The ethics of population and society

Biologists often study the population dynamics of other animal species. Population sizes are described as being controlled by factors such as resource availability and prevalence of predators. Populations fluctuate in size based on the combined effects of these various influencing factors.

The world’s human population, in the last several hundred years, has been increasing exponentially and relatively undeterred. This has contributed to many contemporary problems. There is major strain on natural resources which has resulted in extensive ecological destruction. There is much social and political strife, often by way of the aforementioned environmental pressures.

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Image 1: World population growth over the last 12 000 years. Population size is correlated with types of society over the time scale.

However, human populations across the globe and through time have existed in varying types of societies. One major characteristic of a society is its population size. The relationships between population dynamics and society are intricate. Does the size of a population influence the type of society in which it is found? Or conversely, does a type of society influence its population size?

One common question refers to whether human populations can exist in a more “natural” or “balanced” state, more similar to those of other animal species. And if so, what does this mean for the type of society in which such a population would have to exist?

The San peoples of Southern Africa are the last living remnants of a wide group of peoples that pre-existed even the Bantu-speaking nations of Africa, let alone the Europeans. This wide group of peoples were Stone Age hunter-gatherers who inhabited most Africa for thousands of years. The hunter-gatherer way of life which these peoples employed is still in existence today in the remote populations of San peoples.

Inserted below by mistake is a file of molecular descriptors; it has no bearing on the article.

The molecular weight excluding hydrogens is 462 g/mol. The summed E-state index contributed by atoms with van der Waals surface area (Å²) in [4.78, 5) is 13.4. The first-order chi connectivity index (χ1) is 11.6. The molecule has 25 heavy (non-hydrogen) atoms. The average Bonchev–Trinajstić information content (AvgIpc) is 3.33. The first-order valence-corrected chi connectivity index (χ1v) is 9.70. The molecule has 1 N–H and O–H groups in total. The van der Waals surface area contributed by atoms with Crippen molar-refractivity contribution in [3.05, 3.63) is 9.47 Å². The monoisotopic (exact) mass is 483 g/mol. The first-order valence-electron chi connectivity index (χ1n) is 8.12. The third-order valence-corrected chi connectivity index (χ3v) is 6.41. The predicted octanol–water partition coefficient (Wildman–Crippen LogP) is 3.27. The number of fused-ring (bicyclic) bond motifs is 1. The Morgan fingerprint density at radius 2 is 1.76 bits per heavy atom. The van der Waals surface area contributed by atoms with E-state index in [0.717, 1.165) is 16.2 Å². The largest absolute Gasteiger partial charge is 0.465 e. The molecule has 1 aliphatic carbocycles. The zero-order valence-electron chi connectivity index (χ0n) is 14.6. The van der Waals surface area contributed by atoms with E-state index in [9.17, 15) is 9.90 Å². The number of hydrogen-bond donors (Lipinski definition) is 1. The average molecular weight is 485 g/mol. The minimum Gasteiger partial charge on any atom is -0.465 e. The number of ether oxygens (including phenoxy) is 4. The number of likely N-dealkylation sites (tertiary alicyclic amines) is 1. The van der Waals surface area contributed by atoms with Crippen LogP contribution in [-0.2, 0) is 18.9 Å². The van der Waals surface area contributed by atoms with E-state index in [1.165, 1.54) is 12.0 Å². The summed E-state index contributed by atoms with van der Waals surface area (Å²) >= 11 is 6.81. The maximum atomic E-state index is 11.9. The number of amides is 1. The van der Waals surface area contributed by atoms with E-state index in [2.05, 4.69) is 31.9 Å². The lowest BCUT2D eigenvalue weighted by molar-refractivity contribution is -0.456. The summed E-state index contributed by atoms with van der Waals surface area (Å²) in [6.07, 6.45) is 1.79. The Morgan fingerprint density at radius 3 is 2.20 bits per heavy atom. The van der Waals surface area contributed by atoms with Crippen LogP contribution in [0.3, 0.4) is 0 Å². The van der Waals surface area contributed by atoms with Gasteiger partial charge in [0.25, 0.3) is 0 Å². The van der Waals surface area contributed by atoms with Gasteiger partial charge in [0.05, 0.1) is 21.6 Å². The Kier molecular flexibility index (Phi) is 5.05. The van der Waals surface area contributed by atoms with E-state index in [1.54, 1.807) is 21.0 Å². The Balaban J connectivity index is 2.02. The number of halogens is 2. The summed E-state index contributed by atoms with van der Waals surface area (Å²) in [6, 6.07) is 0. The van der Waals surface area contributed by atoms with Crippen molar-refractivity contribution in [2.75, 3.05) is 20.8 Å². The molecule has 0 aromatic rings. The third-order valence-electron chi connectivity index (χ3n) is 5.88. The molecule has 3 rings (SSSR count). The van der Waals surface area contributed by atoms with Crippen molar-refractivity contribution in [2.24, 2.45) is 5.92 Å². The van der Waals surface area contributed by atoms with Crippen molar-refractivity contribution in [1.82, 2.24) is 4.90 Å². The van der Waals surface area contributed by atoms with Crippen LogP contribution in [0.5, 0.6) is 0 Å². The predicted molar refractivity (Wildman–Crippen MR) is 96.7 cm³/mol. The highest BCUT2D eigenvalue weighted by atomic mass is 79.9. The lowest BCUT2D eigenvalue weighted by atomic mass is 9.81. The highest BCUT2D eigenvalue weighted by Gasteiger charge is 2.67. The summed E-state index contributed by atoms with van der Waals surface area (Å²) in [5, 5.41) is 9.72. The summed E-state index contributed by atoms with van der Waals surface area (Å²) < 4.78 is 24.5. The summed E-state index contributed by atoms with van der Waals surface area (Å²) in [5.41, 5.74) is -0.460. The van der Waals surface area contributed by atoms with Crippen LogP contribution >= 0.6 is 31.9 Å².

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Image 2: A group of San men in Namibia. Note the arrows (one being prepared) which are used in hunting.

This hunter-gatherer lifestyle encourages a small population size to exist. The nomadic lifestyle is certainly more easily achieved with a smaller group size and, even more importantly, a small population size allows for the ability to “live off of the land” in the gatherer fashion. Conversely, this heavy reliance upon already limited natural resources also acts as a population check, keeping the size of the population fluctuating but small.

Lifestyles such as that of the hunter-gatherer San peoples are easily romanticised. In comparison to overpopulated, stately societies around the world, they appear to conduct a lifestyle much more near a balance with their surroundings. Or at least they appear to have much less of a negative impact upon their environment.

However, many people view the modern way of life in more state-orientated societies as simply better. There are even opinions, similar to those of social Darwinism, that describe a progression over time from more basic nomadic societies to intricate and large state societies. The reality is that small mobile hunter-gatherer groups still exist today, descended from societies that have existed for thousands of years. Is that simple fact perhaps enough proof of a successful, less destructive, way of life? Ultimately, as contemporary state societies face ever-increasing problems from the socio-political and environmental arenas, time will indeed shed more light upon the situation.

Additional sources of information:

The novel Ishmael by Daniel Quinn explores types of societies, their origins, and ultimately compares them in search for a better, more ideal way of life. The book is available from the Vassar College Main Library:

For more information about the San peoples, their history, lifestyle and archaeology, visit South African History Online:


Renfrew, Colin, and Paul G. Bahn. Archaeology essentials: theories, methods, and practice. 2nd ed. New York, NY: Thames & Hudson, 2010.

South African History Online. “The San.”

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